# Prove the given identity [duplicate]

$\dfrac{2\sin x}{\cos 3x} + \dfrac{2\sin 3x}{\cos 9x} + \dfrac{2\sin 9x}{\cos 27x} = \tan 27 x- \tan x$.

I did not get even to start with which formula. I tried using multiple angle identities but did not find any suitable place to use those. So please help.

## marked as duplicate by lab bhattacharjee trigonometry StackExchange.ready(function() { if (StackExchange.options.isMobile) return; $('.dupe-hammer-message-hover:not(.hover-bound)').each(function() { var$hover = $(this).addClass('hover-bound'),$msg = $hover.siblings('.dupe-hammer-message');$hover.hover( function() { $hover.showInfoMessage('', { messageElement:$msg.clone().show(), transient: false, position: { my: 'bottom left', at: 'top center', offsetTop: -7 }, dismissable: false, relativeToBody: true }); }, function() { StackExchange.helpers.removeMessages(); } ); }); }); Jan 6 '16 at 12:33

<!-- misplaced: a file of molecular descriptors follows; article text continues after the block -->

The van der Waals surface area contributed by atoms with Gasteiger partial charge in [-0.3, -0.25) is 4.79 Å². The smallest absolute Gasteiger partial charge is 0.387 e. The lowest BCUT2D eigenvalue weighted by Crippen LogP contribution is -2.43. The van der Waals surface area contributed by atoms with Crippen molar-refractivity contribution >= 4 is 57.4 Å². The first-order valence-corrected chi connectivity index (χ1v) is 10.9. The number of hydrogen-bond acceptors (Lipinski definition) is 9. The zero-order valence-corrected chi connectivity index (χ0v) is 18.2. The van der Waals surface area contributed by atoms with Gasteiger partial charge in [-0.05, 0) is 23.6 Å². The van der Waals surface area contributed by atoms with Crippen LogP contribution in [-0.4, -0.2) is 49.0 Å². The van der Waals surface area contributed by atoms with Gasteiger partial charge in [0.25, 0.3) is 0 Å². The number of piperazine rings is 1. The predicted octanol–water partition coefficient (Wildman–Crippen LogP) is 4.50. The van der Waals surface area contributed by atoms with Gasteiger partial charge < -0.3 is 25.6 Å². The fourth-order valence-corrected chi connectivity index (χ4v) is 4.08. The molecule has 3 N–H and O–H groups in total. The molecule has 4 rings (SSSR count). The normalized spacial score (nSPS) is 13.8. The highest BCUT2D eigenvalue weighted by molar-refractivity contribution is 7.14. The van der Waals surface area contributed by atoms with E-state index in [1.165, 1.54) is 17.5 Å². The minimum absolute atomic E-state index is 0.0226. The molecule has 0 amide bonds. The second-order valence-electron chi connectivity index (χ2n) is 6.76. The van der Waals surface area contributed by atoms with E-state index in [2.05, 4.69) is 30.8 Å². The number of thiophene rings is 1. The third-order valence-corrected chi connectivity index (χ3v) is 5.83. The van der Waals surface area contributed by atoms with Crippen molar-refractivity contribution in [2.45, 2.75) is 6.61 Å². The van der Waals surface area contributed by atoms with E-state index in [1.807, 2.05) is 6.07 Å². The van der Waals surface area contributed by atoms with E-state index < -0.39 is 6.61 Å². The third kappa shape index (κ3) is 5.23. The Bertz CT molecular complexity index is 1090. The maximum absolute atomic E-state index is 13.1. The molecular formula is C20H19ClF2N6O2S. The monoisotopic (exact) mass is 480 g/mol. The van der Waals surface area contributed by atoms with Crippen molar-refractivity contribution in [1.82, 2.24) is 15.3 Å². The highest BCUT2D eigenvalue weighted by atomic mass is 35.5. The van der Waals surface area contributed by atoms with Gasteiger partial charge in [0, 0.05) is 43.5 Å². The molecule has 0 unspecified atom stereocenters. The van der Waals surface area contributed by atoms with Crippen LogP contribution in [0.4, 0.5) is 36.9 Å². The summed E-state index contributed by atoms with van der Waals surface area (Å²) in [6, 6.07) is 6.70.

• The question already exists – Archis Welankar Jan 6 '16 at 12:11
• @ Archis where does it exist? I haven't posted it before – Ger Wyn Jan 6 '16 at 12:15
• There are many people who ask questions please see tags. – Archis Welankar Jan 6 '16 at 12:21

See if this leads you anywhere. I've included an example for your first term:

$\dfrac{2\sin x}{\cos3x} = \dfrac{\dfrac{2\sin x\cos x}{\cos x}}{\cos3x} = \dfrac{2\sin x\cos x}{\cos x \times \cos3x} = \dfrac{2\sin x\cos x}{\dfrac{1}{2}(\cos4x + \cos2x)}$

One advantage of this is you may be able to begin condensing using the double angle formula. Also note that they're all in multiples of 3, i.e $x$ and $3x$, $3x$ and $9x$, etc. so a few substitutions may help.

EDIT: OP, I'd recommend you to take a look at the answers on this post when it was previously asked i.e here. Particularly Lab Bhatacharjee's post is simple and insightful, although I myself am not yet familiar with telescoping series (I am a sophomore in high school). Also, if you'd like an inductive approach, take a look at Leg's answer.